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Review : Doctor Who, 1970's Collectors Set, B&M Exclusive (Character Options)



For the 3rd year running, B&M Bargains have commissioned a selection of brand new Doctor Who 5.5" Collector sets from Character Options Like previous years the figures included have been selected from both the Classic and NuWho era's, and are predominantly re-releases, repaints and tweaks.

2018 has seen Character go a step further with their sets, giving us a number of "new" figures by clever re-use of existing parts and molds.


The 1970's Collector Figure Set is quite oddly titled, but for Classic Who fans it brings us two new figures and a repaint to add to our Classic collection. The figures arrive in the packaging that has been used on B&M sets since 2016. The design mirrors that as used by Character on the Who range across other retailers including the Toys R Us figures and the upcoming Amazon release.

The design is a fading cosmic colour scheme starting with a background or purple and orange that fades to a starscape on the rear. All the important into is presented in dark blue inserts carrying the set name and the figures included within. At this point the Who logo remains the one from the 1996 Dr Who movie that was adopted as a coverall for the past few years.

Each side of the box carries the same logo again and the same inserts that top and tail images of the figures. The Doctor appears on both sides, with the Auton alongside him on the right and the Brigadier on the left.


The rear of the box gives us a better look at that cosmic starscape background with images of all three figures over the top. There is no blurb or background for the figures, and this is a shame as it would be nice for new fans or collectors to be able to find the episode each character is from.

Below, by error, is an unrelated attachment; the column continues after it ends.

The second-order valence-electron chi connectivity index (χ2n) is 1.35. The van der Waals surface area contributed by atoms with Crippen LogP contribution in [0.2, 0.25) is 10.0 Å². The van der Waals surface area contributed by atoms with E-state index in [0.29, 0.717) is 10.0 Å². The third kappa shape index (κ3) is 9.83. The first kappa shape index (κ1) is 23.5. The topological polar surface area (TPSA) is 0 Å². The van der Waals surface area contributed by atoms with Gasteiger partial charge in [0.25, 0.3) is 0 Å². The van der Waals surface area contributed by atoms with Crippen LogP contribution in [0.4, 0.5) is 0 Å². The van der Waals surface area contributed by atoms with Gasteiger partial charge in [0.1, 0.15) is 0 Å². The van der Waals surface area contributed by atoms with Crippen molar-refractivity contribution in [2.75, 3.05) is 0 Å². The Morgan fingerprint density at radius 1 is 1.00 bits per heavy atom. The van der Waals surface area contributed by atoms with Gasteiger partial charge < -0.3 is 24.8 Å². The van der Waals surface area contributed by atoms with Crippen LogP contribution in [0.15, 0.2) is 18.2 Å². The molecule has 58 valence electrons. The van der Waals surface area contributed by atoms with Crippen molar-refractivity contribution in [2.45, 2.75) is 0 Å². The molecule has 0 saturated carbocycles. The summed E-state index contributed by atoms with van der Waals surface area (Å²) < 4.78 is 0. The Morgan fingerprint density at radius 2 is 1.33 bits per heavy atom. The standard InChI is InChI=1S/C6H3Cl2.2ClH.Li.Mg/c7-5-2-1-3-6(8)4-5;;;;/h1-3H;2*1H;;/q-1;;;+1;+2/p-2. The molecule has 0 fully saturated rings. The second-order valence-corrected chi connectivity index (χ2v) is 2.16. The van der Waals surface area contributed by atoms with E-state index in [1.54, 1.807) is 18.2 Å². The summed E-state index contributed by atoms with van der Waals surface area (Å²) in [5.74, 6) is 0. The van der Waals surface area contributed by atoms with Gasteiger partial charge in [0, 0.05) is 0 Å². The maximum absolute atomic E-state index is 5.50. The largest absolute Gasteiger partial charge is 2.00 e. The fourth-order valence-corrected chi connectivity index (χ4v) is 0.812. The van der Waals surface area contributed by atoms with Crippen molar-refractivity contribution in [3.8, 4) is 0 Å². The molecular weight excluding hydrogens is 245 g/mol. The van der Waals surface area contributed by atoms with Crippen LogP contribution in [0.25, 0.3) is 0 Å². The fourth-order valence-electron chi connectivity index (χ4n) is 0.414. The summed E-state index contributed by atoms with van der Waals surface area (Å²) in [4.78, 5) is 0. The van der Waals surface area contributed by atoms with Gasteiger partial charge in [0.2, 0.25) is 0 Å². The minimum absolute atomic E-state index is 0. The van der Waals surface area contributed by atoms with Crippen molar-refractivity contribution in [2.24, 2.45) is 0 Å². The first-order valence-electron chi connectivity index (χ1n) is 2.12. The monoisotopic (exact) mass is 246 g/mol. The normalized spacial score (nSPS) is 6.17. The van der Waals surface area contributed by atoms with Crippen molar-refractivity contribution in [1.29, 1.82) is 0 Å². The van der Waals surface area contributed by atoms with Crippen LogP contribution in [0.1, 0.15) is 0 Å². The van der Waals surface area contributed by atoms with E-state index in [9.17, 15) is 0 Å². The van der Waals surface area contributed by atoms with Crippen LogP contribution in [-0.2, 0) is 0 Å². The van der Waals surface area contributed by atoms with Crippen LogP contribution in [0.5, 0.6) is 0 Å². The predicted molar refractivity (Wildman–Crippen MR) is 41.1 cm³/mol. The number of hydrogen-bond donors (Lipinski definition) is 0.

The figures are accessed via the top or bottom flap and they slide out within a blue clockwork design cardboard tray. The figures are held in place by elasticated clear ties which snap or can be cut easily to release the figures.


The Brigadier is not a new character to the line, having been released a number of times in the Classic Line in his standard green Unit fatigues and dress uniform. This version of the Brigadier does its best to replicate the uniform he wore in the 3rd Doctor's first season starting with Spearhead from Space and running through to Inferno.

The likeness to Nicholas Courtney is recognizable but the painting is particularly basic with some very intense black pupils painted on the eyes. The skin tone doesn't help the stark features of the face, being very pale. While the UNIT logo is missing from the cap, it is painted in two tones of grey. The uniform insignia continues on the lapels and on the jacket breast - although under this you can see some RAF wings which give away the original use for this particular body.


The unifor is a single off cream colour with painted red band around the right shoulder. The crevate is a sandy brown with a white shirt collar underneath. The shoes are a plain brown. While there is little to get wrong on a basic painted scheme, the paint is patchy in places - there is also evidence of where the elasticated ties have rubbed in the packing.


The head is a direct use from the earlier capped Brigadiers, although this new version looks particularly poor against the original which had a much cleaner paint job including more natural eyes and a healthier skin tone. You can also see here what the UNIT badge could have loked like with a decal application.